Internet exchange safe zone
Hortonville Police Department serves as site
By John Faucher
The Hortonville Village Board approved creating one of the area’s first Internet exchange safe zones at its Jan. 21 regular board meeting.
The exchange zone is located in the south side parking lot of the Hortonville Police Department at 531 N. Nash Street.
Two overhead lights and a surveillance camera cover the area just outside the police department’s squad room windows.
The exchange zone is open 24 hours, and people do not need to ask permission to use the area.
“We prefer people trade or make their exchanges during the day, but we understand that doesn’t always happen,” said Hortonville Police Chief Michael Sullivan. “Our goal is to do everything we can to make it safe for the consumer and the seller.”
He added, “Nowadays more and more people are using social media, Craigslist, eBay and other means to conduct business, and often they find themselves meeting with strangers at unsafe locations to exchange things. It is never safe to make an exchange with a stranger at a residence. We have all heard some of the bad things that already happened to people in other cities, towns and villages. We’re just trying to remove some of that danger.”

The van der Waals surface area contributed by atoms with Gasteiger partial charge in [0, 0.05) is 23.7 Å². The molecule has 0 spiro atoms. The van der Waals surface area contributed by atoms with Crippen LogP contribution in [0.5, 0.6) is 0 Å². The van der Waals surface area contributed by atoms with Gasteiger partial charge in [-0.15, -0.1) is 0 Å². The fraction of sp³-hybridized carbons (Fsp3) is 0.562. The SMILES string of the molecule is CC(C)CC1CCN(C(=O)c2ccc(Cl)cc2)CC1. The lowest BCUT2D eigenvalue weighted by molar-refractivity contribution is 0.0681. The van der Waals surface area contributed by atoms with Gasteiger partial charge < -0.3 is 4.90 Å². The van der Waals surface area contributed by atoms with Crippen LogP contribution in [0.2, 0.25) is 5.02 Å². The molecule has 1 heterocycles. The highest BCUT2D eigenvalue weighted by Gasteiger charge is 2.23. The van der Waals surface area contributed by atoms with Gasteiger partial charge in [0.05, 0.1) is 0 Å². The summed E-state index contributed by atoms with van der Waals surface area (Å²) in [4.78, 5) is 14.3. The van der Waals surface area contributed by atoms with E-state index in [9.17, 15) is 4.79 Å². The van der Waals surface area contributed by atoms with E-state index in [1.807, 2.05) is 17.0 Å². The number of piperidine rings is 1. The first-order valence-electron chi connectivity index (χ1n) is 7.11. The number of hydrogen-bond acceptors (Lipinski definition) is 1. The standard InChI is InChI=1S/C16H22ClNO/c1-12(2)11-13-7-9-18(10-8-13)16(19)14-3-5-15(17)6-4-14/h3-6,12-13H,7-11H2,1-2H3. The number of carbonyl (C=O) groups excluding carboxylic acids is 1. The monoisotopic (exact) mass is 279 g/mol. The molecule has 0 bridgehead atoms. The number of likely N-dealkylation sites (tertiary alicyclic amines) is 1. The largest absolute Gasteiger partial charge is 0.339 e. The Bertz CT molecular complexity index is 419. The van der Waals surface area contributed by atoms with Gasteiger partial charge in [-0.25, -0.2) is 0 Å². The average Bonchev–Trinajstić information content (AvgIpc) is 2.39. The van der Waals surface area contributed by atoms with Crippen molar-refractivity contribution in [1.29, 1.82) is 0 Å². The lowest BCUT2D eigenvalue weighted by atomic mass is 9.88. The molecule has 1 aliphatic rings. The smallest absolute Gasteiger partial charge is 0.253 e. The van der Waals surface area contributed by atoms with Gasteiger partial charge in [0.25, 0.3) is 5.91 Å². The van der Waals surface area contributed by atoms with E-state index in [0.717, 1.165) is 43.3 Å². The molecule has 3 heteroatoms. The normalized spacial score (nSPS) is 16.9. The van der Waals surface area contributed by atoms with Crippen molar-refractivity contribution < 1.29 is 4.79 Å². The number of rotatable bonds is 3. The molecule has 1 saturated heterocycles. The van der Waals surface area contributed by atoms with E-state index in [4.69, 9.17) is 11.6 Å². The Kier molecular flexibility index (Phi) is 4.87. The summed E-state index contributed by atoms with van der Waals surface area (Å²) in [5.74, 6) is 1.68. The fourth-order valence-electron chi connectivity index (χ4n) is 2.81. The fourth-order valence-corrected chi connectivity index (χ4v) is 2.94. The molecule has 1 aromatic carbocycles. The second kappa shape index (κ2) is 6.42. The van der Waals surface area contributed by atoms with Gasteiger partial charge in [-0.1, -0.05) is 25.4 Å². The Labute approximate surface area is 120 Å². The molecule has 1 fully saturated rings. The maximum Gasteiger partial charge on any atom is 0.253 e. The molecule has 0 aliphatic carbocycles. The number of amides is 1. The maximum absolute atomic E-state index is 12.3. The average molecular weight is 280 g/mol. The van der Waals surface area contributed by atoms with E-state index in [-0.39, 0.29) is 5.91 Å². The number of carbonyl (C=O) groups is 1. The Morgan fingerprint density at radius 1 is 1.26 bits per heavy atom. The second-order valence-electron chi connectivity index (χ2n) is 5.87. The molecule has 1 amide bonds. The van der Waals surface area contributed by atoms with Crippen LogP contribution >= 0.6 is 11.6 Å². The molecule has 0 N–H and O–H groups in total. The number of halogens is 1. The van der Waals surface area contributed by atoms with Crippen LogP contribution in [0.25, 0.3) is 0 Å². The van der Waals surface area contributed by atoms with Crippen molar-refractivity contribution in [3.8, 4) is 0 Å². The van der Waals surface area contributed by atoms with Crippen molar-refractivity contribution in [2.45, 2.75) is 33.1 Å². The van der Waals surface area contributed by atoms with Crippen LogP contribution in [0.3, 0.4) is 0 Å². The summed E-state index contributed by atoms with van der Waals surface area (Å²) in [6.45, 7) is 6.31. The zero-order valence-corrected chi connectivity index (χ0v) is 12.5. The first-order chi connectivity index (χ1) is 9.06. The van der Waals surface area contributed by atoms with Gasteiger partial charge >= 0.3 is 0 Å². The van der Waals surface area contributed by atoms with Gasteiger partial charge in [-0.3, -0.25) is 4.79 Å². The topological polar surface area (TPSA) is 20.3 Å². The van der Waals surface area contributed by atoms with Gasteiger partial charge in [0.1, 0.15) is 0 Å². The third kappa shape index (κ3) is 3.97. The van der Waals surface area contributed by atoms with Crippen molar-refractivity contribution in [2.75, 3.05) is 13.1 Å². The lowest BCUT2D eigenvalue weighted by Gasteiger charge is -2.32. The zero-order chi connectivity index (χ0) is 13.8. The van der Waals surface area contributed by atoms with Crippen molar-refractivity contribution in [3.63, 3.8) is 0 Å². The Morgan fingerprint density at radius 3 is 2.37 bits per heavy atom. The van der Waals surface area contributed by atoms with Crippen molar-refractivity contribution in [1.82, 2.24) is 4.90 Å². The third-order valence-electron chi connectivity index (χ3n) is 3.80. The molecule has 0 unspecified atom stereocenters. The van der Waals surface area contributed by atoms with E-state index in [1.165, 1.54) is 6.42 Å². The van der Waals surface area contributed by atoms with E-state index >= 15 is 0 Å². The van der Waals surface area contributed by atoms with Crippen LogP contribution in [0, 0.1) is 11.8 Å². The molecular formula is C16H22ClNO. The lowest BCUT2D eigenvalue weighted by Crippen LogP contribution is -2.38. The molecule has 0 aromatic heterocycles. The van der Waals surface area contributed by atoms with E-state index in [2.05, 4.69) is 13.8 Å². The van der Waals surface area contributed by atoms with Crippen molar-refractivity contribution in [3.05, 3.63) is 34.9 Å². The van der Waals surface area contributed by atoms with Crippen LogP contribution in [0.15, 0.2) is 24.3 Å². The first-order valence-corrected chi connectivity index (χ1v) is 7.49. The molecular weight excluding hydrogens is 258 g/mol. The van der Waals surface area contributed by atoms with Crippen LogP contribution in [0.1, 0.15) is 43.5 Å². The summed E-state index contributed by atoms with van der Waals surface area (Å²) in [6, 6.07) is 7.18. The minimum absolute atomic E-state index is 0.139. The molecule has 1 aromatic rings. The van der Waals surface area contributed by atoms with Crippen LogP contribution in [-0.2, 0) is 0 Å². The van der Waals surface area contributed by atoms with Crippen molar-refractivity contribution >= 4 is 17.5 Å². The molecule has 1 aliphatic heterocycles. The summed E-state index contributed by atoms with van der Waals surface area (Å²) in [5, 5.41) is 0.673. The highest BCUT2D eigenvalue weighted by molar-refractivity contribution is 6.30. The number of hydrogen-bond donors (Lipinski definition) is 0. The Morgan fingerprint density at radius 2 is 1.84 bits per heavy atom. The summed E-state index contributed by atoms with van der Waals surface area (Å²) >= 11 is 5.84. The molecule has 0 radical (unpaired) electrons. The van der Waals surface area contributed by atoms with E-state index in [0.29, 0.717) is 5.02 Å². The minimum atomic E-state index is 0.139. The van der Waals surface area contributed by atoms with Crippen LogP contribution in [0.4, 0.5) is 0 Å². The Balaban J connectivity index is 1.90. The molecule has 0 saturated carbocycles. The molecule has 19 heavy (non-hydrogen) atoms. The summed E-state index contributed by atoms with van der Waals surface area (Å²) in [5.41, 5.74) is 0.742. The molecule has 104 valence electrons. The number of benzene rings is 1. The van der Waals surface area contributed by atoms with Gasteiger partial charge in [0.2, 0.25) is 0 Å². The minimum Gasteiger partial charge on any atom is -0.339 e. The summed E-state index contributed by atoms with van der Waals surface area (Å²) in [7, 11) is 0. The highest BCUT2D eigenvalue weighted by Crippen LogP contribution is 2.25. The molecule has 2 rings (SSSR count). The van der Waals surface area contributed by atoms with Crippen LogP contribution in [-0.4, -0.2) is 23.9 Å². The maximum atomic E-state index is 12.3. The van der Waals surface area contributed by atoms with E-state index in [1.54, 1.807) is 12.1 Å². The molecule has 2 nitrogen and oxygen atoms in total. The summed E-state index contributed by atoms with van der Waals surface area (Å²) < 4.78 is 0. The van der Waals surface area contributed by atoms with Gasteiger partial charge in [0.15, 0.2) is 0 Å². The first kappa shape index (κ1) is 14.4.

The village’s safe zone will be marked with a large reflective sign outside the window of the police department.
“Right now the sign is not up because the ground is still frozen, but we would still prefer people to use our parking lot for exchanges,” said Sullivan. “The sign will be installed as soon as the ground thaws.”
He said that while the area is under 24-hour recorded camera surveillance, there may or may not be an officer watching a monitor, or looking out the window every moment.
Village board members liked the idea of having a safe zone for e-Commerce, but asked if there were any extra costs to the police department.
Sullivan said the camera surveillance system is already in place and running 24/7. He also told board members he would apply for a grant to obtain an additional camera in the future.
Carl McCrary, director of Public Works said the sign would be made at a relatively low cost.
“Based on history, and what we’ve heard can happen to people making these types of transactions, we thought this was a good project,” said McCrary.
The safe zone is available to anyone regardless if they are a resident.